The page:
When Dany returns to Dragonstone, Drogon lands right in front of Jon Snow, and Jon is even allowed to touch Drogon, further confirming that Jon is the son of Rhaegar and Lyanna. I would’ve preferred to see this interaction between Jon and Rhaegal (who I believe he will ultimate ride with considering the name connection) but it was very cool nonetheless. This was definitely a top scene from the episode for many people, including myself.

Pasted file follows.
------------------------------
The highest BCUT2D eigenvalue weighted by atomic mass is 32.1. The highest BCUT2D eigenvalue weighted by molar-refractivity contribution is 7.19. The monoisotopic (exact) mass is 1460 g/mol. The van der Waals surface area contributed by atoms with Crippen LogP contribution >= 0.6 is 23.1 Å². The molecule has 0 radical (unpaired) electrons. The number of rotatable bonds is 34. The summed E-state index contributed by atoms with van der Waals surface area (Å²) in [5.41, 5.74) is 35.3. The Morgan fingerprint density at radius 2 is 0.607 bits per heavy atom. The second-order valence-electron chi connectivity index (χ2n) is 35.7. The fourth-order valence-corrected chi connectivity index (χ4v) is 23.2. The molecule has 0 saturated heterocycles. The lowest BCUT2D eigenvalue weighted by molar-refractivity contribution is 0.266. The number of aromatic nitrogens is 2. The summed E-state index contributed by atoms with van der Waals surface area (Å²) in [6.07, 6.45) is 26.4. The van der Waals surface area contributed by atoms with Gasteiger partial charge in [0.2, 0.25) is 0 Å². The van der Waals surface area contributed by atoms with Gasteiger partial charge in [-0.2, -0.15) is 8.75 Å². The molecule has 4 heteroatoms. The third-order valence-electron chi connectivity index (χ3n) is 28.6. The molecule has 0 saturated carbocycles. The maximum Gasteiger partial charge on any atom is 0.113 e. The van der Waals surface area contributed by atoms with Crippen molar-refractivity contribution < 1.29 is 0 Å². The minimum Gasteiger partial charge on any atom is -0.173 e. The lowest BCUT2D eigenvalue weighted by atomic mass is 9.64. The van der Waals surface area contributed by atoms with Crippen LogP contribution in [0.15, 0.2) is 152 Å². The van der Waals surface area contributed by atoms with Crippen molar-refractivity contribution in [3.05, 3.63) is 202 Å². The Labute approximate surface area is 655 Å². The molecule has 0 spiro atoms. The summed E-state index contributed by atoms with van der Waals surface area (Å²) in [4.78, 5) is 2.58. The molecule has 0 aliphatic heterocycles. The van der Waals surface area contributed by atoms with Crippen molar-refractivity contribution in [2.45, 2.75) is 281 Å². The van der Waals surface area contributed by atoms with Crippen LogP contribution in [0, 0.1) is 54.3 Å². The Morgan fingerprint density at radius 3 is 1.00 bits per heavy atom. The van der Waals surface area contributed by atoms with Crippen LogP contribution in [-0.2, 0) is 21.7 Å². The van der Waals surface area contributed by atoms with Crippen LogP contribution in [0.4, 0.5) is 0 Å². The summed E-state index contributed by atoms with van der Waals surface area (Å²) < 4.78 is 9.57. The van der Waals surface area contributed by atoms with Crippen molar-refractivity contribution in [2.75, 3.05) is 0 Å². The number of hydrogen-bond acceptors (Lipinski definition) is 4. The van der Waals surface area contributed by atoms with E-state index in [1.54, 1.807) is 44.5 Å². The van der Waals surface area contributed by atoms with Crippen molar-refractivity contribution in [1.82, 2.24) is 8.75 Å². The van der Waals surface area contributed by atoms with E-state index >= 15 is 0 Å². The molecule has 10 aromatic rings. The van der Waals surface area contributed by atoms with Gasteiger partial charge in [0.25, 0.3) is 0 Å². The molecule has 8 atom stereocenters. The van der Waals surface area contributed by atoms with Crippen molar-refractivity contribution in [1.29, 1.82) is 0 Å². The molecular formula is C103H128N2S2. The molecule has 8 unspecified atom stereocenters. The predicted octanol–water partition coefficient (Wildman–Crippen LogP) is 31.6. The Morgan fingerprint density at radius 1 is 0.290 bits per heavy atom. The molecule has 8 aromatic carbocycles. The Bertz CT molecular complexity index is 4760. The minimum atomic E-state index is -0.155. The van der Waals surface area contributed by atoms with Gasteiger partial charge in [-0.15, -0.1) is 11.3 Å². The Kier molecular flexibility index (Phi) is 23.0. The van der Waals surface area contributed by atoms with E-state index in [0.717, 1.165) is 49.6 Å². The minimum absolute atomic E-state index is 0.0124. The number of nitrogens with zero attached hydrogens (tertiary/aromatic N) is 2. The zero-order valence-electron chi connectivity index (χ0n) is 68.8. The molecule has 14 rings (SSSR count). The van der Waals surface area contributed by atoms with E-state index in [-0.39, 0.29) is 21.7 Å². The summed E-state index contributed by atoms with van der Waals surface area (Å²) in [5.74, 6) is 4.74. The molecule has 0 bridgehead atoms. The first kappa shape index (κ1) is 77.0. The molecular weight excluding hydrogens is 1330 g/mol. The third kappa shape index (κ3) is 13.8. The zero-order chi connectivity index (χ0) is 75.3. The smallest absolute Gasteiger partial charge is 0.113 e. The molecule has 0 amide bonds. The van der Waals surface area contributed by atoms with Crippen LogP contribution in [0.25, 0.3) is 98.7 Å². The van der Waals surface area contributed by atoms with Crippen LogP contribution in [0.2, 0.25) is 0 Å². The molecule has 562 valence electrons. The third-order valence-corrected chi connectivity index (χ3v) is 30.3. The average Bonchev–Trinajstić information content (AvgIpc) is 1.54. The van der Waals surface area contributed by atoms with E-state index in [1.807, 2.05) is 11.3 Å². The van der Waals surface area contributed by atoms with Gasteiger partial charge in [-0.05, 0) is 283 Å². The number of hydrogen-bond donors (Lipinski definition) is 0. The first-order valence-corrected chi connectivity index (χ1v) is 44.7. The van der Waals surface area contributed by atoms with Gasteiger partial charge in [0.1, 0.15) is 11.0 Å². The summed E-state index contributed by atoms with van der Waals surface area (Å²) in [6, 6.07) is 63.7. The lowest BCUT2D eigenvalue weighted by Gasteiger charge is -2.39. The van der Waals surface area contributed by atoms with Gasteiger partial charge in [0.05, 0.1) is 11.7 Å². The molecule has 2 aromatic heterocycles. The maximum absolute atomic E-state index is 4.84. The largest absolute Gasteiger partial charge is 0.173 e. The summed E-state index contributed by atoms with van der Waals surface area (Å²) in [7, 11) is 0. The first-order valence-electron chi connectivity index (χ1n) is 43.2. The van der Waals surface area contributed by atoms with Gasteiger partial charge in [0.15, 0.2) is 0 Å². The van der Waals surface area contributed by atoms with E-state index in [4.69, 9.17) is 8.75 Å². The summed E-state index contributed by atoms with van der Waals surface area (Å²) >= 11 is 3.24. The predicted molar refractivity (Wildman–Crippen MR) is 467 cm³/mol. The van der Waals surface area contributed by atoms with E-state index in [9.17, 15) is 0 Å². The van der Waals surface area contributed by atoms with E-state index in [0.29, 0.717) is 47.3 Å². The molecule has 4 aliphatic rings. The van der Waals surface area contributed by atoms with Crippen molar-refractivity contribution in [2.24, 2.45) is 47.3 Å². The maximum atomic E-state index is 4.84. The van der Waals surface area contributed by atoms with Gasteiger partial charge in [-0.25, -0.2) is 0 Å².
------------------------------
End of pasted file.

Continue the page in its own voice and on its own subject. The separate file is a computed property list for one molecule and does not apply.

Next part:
In the Season of Reunions and Returns, we get two in Episode 5, the first being Jorah Mormont, who has been cured of greyscale. It was disappointing for me to not hear Jorah talk about Sam, which would have been an obvious connection to Jon Snow who was in the room, further solidifying the relationship between Jon and Dany. In the Dragonstone War Room, Jon learns that Bran and Arya are alive, as well as Bran’s vision of the undead army on the move. The entire group concocts a plan to attempt to persuade Cersei with a truce for the good of the realm by offering her a clear symbol of the doom that they all face: a “living” wight. They first need to attempt to prove this to Cersei before attempting such a deadly mission, and so, Davos smuggles Tyrion in to King’s Landing. Personally, I doubt the effectiveness of this plan. First, it’s going to result in many favorite characters’ deaths Beyond-The-Wall and second, I don’t expect Cersei to go along with the truce. In fact, she’ll likely find a way to exploit their meeting, if it does occur. The whole idea seems so contrived and simply to create a shock-value of favorite characters’ deaths. I hope I am wrong.